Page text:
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A majority of the Cambridge City Council voted last week to fire City Manager James L. Sullivan, but the fight over the removal of the manager appears to be only beginning.
The vote to fire Sullivan came in a tumultuous council session, during which some 500 supporters of the manager argued repeatedly with the five councillors opposing him.
The manager will remain in office until this Thursday when he will receive the public hearing required by law to complete his removal.
After that hearing, an organization of supporters of the manager is planning to collect signatures on a petition to put the manager issue to the city's voters at a special election.
Those opposing the firing include President Pusey and M. I. T. President Howard W. Johnson, who together sent a telegram to all nine councillors asking them to retain Sullivan. "Now, as never before, we need stability and continuity in the administrative branch of city government," it said.
The council has not yet named a suc-
cessor to Sullivan, but there is considerable speculation that Assistant City Manager John Corcoran may serve in the post, at least on a temporary basis.
Sullivan has been city manager for nearly two years. He is the third manager in slightly over four years to be fired by the council.
Under Cambridge's Plan E charter, the council is supposed to set general policy guidelines for the city government, while the city manager runs the government on a day-to-day basis.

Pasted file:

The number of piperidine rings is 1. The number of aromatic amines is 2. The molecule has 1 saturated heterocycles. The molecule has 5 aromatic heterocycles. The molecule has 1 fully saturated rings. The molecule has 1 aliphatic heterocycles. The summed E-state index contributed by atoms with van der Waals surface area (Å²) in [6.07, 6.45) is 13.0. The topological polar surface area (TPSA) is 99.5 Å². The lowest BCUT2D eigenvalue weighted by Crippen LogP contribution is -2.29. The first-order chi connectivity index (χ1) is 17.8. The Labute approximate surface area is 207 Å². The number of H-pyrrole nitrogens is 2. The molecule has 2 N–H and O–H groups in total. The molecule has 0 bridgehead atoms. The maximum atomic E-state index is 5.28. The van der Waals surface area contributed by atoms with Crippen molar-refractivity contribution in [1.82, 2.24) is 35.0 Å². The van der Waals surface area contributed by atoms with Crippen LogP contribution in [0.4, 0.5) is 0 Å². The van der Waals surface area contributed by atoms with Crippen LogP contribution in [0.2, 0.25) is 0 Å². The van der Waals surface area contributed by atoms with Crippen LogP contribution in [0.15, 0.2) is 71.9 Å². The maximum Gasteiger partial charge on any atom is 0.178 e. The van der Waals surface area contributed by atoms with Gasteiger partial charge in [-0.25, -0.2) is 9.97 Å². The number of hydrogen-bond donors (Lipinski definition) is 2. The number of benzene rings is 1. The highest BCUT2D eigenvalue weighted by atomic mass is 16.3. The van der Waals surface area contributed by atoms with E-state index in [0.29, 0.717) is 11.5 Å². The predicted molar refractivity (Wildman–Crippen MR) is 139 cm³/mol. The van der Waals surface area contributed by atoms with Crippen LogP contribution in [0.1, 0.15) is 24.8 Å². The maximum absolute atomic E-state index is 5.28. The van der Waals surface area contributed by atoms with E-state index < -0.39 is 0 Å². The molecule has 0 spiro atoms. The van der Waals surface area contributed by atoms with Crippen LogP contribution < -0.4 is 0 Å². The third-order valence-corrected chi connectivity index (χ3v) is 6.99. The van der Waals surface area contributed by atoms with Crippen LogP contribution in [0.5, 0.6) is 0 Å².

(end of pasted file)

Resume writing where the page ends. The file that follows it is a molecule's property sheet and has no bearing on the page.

The recent firings of city managers have been largely the result of shifts in the balance of power among various coalitions of councillors. This time, however, the firing is taking on a more ideological tone.
In a statement issued before the council voted to five him. Sullivan charged that his support of "citizens" participation" in local government led to his removal: "The real issue is whether or not the members of this City Council truly represent the interests of the citizens of Cambridge or their own self interests."
"The days of rule from a chamber in City Hall are over, for the people are, will, and must be involved in those decisions which affect their everyday lives," Sullivan said.
The manager's statement was greeted with a standing ovation by the spectators present at the session, who were overwhelmingly in favor of the manager.
The spectators led by a group called SOC'M (Save Our City Manager)-carried signs reading "Keep Tammany Hall Out of Cambridge," and "Professionalism Not Politics." During the evening, several spectators shouted at anti-Sullivan councillors, who replied in kind.
The council majority which voted against the manager has not yet given Sullivan a list of reasons for his firing, but is expected to do so before Thursday's hearing.
The five councillors who voted to fire Sullivan are: Daniel J Chlinton. Thomas Coates. Edward A. Crane '35, Thomas W. Danehy, and Mayor Alfred E. Vellueci. Though he has publicly denied it. Crane is believed to be the moving force behind the anti-Sullivan coalition.
For 14 years, Crane was the informal leader of the council and a close advisor to City Manager James J. Curry '19, until Curry was fired by the council in January 1966. The anti-Curry move touched off the series of coups and counter-coups centering around the managership which have been the meat of Cambridge politics since then.
If it is successfully completed, the firing of Sullivan will probably represent a political comeback for Crane.
The members of SOC'M are now planning to attempt to gain the approximately 3500 signatures of Cambridge voters needed to put the firing onto the ballot. Yesterday, Michael J. Amato, president of the group, said he felt the effort would be successful. "I'm sure we'll get at least that many signatures. We'll try to get a lot more," he said.
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